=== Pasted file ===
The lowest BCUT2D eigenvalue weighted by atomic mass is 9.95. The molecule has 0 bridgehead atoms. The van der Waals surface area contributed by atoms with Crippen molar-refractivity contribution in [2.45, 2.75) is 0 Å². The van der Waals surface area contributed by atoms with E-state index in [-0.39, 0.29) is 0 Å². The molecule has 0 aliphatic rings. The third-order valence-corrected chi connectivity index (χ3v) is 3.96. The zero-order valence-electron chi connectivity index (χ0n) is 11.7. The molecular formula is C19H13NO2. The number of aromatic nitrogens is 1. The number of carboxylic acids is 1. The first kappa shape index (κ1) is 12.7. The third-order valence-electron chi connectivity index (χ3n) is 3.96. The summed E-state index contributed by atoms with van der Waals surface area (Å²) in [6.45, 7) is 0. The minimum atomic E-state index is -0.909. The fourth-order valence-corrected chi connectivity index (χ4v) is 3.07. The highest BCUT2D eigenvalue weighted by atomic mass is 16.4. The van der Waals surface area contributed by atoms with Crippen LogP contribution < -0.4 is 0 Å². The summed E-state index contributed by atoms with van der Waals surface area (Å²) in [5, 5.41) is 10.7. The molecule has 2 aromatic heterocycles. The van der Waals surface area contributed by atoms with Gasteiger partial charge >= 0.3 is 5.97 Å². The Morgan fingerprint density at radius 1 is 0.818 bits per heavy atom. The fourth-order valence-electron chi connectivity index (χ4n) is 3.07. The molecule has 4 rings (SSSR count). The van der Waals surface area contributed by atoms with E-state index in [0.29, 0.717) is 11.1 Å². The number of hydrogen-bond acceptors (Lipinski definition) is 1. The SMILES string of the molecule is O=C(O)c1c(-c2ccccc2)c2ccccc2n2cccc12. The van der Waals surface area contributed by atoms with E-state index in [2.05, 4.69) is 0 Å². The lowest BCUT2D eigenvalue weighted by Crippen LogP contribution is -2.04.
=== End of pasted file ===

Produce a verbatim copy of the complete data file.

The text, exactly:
The lowest BCUT2D eigenvalue weighted by atomic mass is 9.95. The molecule has 0 bridgehead atoms. The van der Waals surface area contributed by atoms with Crippen molar-refractivity contribution in [2.45, 2.75) is 0 Å². The van der Waals surface area contributed by atoms with E-state index in [-0.39, 0.29) is 0 Å². The molecule has 0 aliphatic rings. The third-order valence-corrected chi connectivity index (χ3v) is 3.96. The zero-order valence-electron chi connectivity index (χ0n) is 11.7. The molecular formula is C19H13NO2. The number of aromatic nitrogens is 1. The number of carboxylic acids is 1. The first kappa shape index (κ1) is 12.7. The third-order valence-electron chi connectivity index (χ3n) is 3.96. The summed E-state index contributed by atoms with van der Waals surface area (Å²) in [6.45, 7) is 0. The minimum atomic E-state index is -0.909. The fourth-order valence-corrected chi connectivity index (χ4v) is 3.07. The highest BCUT2D eigenvalue weighted by atomic mass is 16.4. The van der Waals surface area contributed by atoms with Crippen LogP contribution < -0.4 is 0 Å². The summed E-state index contributed by atoms with van der Waals surface area (Å²) in [5, 5.41) is 10.7. The molecule has 2 aromatic heterocycles. The van der Waals surface area contributed by atoms with Gasteiger partial charge >= 0.3 is 5.97 Å². The Morgan fingerprint density at radius 1 is 0.818 bits per heavy atom. The fourth-order valence-electron chi connectivity index (χ4n) is 3.07. The molecule has 4 rings (SSSR count). The van der Waals surface area contributed by atoms with E-state index in [0.29, 0.717) is 11.1 Å². The number of hydrogen-bond acceptors (Lipinski definition) is 1. The SMILES string of the molecule is O=C(O)c1c(-c2ccccc2)c2ccccc2n2cccc12. The van der Waals surface area contributed by atoms with E-state index in [2.05, 4.69) is 0 Å². The lowest BCUT2D eigenvalue weighted by Crippen LogP contribution is -2.04.